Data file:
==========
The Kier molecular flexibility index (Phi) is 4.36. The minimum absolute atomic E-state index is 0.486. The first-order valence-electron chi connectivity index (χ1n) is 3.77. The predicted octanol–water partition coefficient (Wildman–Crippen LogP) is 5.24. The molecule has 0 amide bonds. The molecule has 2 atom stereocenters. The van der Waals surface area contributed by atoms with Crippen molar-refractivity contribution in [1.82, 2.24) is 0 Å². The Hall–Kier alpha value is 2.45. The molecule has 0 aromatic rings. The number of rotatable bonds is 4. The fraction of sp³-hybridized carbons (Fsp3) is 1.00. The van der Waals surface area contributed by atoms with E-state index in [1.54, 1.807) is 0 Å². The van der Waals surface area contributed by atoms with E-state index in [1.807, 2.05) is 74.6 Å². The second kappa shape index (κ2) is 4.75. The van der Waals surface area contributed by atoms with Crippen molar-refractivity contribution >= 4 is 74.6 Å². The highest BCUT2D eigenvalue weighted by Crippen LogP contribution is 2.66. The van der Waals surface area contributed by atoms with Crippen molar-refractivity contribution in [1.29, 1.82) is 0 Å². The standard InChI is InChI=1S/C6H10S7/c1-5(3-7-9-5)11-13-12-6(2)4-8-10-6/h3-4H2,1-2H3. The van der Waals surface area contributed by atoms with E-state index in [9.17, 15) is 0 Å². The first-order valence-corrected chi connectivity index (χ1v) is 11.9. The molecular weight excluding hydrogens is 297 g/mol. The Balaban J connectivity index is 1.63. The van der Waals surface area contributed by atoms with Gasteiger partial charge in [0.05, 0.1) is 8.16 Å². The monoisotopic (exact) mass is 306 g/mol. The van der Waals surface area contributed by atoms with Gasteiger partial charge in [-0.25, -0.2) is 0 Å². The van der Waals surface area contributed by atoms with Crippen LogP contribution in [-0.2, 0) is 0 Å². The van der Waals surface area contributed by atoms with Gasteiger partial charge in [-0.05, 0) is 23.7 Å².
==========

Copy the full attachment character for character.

The Kier molecular flexibility index (Phi) is 4.36. The minimum absolute atomic E-state index is 0.486. The first-order valence-electron chi connectivity index (χ1n) is 3.77. The predicted octanol–water partition coefficient (Wildman–Crippen LogP) is 5.24. The molecule has 0 amide bonds. The molecule has 2 atom stereocenters. The van der Waals surface area contributed by atoms with Crippen molar-refractivity contribution in [1.82, 2.24) is 0 Å². The Hall–Kier alpha value is 2.45. The molecule has 0 aromatic rings. The number of rotatable bonds is 4. The fraction of sp³-hybridized carbons (Fsp3) is 1.00. The van der Waals surface area contributed by atoms with E-state index in [1.54, 1.807) is 0 Å². The van der Waals surface area contributed by atoms with E-state index in [1.807, 2.05) is 74.6 Å². The second kappa shape index (κ2) is 4.75. The van der Waals surface area contributed by atoms with Crippen molar-refractivity contribution >= 4 is 74.6 Å². The highest BCUT2D eigenvalue weighted by Crippen LogP contribution is 2.66. The van der Waals surface area contributed by atoms with Crippen molar-refractivity contribution in [1.29, 1.82) is 0 Å². The standard InChI is InChI=1S/C6H10S7/c1-5(3-7-9-5)11-13-12-6(2)4-8-10-6/h3-4H2,1-2H3. The van der Waals surface area contributed by atoms with E-state index in [9.17, 15) is 0 Å². The first-order valence-corrected chi connectivity index (χ1v) is 11.9. The molecular weight excluding hydrogens is 297 g/mol. The Balaban J connectivity index is 1.63. The van der Waals surface area contributed by atoms with Gasteiger partial charge in [0.05, 0.1) is 8.16 Å². The monoisotopic (exact) mass is 306 g/mol. The van der Waals surface area contributed by atoms with Gasteiger partial charge in [-0.25, -0.2) is 0 Å². The van der Waals surface area contributed by atoms with Crippen LogP contribution in [-0.2, 0) is 0 Å². The van der Waals surface area contributed by atoms with Gasteiger partial charge in [-0.05, 0) is 23.7 Å².